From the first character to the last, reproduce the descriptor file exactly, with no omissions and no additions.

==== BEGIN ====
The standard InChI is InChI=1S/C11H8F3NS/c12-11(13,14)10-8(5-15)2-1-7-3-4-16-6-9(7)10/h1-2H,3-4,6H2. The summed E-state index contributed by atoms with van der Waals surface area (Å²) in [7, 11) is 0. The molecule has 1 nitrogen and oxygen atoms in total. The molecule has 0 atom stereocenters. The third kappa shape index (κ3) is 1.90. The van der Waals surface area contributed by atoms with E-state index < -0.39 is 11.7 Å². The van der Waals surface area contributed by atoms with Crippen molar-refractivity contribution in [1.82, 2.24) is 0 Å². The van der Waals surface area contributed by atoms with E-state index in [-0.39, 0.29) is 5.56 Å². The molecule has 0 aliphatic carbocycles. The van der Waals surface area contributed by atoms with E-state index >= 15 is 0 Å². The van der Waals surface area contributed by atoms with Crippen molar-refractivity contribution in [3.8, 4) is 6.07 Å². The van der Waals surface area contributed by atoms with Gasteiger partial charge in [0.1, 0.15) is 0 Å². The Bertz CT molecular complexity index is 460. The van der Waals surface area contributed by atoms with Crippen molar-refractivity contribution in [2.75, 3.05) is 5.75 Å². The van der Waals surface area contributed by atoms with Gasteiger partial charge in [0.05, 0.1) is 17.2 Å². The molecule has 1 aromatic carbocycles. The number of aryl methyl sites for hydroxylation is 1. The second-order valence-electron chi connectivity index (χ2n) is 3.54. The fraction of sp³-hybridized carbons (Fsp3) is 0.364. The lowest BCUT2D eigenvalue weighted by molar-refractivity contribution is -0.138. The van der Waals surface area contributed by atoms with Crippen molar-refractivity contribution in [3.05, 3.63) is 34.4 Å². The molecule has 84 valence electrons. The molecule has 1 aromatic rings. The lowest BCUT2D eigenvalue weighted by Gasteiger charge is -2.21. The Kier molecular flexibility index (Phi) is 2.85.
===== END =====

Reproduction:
The standard InChI is InChI=1S/C11H8F3NS/c12-11(13,14)10-8(5-15)2-1-7-3-4-16-6-9(7)10/h1-2H,3-4,6H2. The summed E-state index contributed by atoms with van der Waals surface area (Å²) in [7, 11) is 0. The molecule has 1 nitrogen and oxygen atoms in total. The molecule has 0 atom stereocenters. The third kappa shape index (κ3) is 1.90. The van der Waals surface area contributed by atoms with E-state index < -0.39 is 11.7 Å². The van der Waals surface area contributed by atoms with Crippen molar-refractivity contribution in [1.82, 2.24) is 0 Å². The van der Waals surface area contributed by atoms with E-state index in [-0.39, 0.29) is 5.56 Å². The molecule has 0 aliphatic carbocycles. The van der Waals surface area contributed by atoms with E-state index >= 15 is 0 Å². The van der Waals surface area contributed by atoms with Crippen molar-refractivity contribution in [3.8, 4) is 6.07 Å². The van der Waals surface area contributed by atoms with Gasteiger partial charge in [0.1, 0.15) is 0 Å². The Bertz CT molecular complexity index is 460. The van der Waals surface area contributed by atoms with Crippen molar-refractivity contribution in [2.75, 3.05) is 5.75 Å². The van der Waals surface area contributed by atoms with Gasteiger partial charge in [0.05, 0.1) is 17.2 Å². The molecule has 1 aromatic carbocycles. The number of aryl methyl sites for hydroxylation is 1. The second-order valence-electron chi connectivity index (χ2n) is 3.54. The fraction of sp³-hybridized carbons (Fsp3) is 0.364. The lowest BCUT2D eigenvalue weighted by molar-refractivity contribution is -0.138. The van der Waals surface area contributed by atoms with Crippen molar-refractivity contribution in [3.05, 3.63) is 34.4 Å². The molecule has 84 valence electrons. The molecule has 1 aromatic rings. The lowest BCUT2D eigenvalue weighted by Gasteiger charge is -2.21. The Kier molecular flexibility index (Phi) is 2.85.